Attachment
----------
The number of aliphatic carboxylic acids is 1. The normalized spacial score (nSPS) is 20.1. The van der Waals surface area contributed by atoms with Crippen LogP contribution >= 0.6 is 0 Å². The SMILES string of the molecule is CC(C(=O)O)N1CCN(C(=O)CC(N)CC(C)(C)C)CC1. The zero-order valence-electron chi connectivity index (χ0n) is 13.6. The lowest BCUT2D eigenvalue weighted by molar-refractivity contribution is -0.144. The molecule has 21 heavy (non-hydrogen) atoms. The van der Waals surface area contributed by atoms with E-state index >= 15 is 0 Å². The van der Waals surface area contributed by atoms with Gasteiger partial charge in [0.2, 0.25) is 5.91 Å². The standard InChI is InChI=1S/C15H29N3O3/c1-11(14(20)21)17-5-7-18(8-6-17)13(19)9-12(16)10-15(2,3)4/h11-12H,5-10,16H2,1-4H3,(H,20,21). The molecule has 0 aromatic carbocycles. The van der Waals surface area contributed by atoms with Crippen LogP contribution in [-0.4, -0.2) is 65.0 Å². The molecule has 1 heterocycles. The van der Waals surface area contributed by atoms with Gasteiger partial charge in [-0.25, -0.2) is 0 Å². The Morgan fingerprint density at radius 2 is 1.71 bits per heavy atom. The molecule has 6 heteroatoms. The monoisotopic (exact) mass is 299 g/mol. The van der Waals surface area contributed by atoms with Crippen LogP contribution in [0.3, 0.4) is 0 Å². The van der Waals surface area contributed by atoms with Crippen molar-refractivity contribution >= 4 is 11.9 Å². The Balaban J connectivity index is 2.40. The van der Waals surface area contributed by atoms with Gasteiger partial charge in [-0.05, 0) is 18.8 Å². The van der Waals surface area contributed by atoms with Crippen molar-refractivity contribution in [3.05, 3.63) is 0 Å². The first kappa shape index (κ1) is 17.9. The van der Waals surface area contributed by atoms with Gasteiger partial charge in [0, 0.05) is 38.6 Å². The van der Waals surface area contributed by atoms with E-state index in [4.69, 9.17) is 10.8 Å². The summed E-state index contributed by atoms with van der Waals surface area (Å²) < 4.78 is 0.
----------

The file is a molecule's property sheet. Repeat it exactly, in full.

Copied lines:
The number of aliphatic carboxylic acids is 1. The normalized spacial score (nSPS) is 20.1. The van der Waals surface area contributed by atoms with Crippen LogP contribution >= 0.6 is 0 Å². The SMILES string of the molecule is CC(C(=O)O)N1CCN(C(=O)CC(N)CC(C)(C)C)CC1. The zero-order valence-electron chi connectivity index (χ0n) is 13.6. The lowest BCUT2D eigenvalue weighted by molar-refractivity contribution is -0.144. The molecule has 21 heavy (non-hydrogen) atoms. The van der Waals surface area contributed by atoms with E-state index >= 15 is 0 Å². The van der Waals surface area contributed by atoms with Gasteiger partial charge in [0.2, 0.25) is 5.91 Å². The standard InChI is InChI=1S/C15H29N3O3/c1-11(14(20)21)17-5-7-18(8-6-17)13(19)9-12(16)10-15(2,3)4/h11-12H,5-10,16H2,1-4H3,(H,20,21). The molecule has 0 aromatic carbocycles. The van der Waals surface area contributed by atoms with Crippen LogP contribution in [-0.4, -0.2) is 65.0 Å². The molecule has 1 heterocycles. The van der Waals surface area contributed by atoms with Gasteiger partial charge in [-0.25, -0.2) is 0 Å². The Morgan fingerprint density at radius 2 is 1.71 bits per heavy atom. The molecule has 6 heteroatoms. The monoisotopic (exact) mass is 299 g/mol. The van der Waals surface area contributed by atoms with Crippen LogP contribution in [0.3, 0.4) is 0 Å². The van der Waals surface area contributed by atoms with Crippen molar-refractivity contribution >= 4 is 11.9 Å². The Balaban J connectivity index is 2.40. The van der Waals surface area contributed by atoms with Gasteiger partial charge in [-0.05, 0) is 18.8 Å². The van der Waals surface area contributed by atoms with Crippen molar-refractivity contribution in [3.05, 3.63) is 0 Å². The first kappa shape index (κ1) is 17.9. The van der Waals surface area contributed by atoms with Gasteiger partial charge in [0, 0.05) is 38.6 Å². The van der Waals surface area contributed by atoms with E-state index in [4.69, 9.17) is 10.8 Å². The summed E-state index contributed by atoms with van der Waals surface area (Å²) < 4.78 is 0.